Morty Fineman is the king of independent filmmaking -- at least in terms of longevity and bad taste. He's made 427 features over the past 40 years, most of them with an emphasis on "t & a and bombs." This film, half mockumentary in the spirit of "This is Spinal Tap" and "Best in Show," half narrative of the waning days of Morty, his savvy daughter Paloma's efforts to finance one more film, and his assistant Max's efforts to get Morty featured in a film festival SOMEWHERE (he ends up headlining the brand-new one in the tiny prairie town of Chaparral, Nevada), is often hilarious if a bit labored. There are lots of bogus clips from Fineman's films. Stiller is great as the clueless but ever ebullient Fineman (an Ed Wood for our times), Garofalo bravely assays the somewhat thankless role of straight man to his antics. Stiller's real son Ben cameos as a cop, his daughter Amy as "Foxy Chocolate Robot," and his longtime comedy partner and spouse Anne Meara has a supporting role as Morty's ex-wife who lives on the streets of Beverly Hills in a Rolls. Larry Hankin is perfect as a strait-jacketed serial killer who wants to have songs included in the bio-pic that Morty proposes to make of his life. A big plus is the array of real film directors -- Ron Howard, Roger Corman, Nick Cassavetes, Ted Demme, and especially Peter Bogdanovich -- and "casting couch" actress Karen Black who talk about Morty's greatness. Don't miss the end credits, which list all of Fineman's films.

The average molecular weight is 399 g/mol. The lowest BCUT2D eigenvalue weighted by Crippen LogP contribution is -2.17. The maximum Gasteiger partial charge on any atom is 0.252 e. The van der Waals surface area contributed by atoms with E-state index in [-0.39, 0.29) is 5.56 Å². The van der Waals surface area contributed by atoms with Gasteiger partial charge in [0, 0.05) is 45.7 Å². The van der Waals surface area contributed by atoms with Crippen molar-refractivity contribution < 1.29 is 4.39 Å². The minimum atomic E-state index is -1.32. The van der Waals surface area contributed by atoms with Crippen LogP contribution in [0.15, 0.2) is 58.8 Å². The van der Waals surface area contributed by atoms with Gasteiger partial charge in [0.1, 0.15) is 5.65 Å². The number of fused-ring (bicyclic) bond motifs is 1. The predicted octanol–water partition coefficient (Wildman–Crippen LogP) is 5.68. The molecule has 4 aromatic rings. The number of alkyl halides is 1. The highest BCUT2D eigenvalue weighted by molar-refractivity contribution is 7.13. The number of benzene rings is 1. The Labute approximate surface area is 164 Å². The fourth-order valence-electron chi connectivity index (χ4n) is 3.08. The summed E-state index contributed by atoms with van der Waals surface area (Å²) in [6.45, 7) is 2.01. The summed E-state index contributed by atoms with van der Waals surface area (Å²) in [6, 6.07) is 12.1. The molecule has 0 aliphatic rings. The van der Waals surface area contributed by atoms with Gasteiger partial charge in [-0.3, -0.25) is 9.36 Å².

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The review of this Movie prepared by David Loftus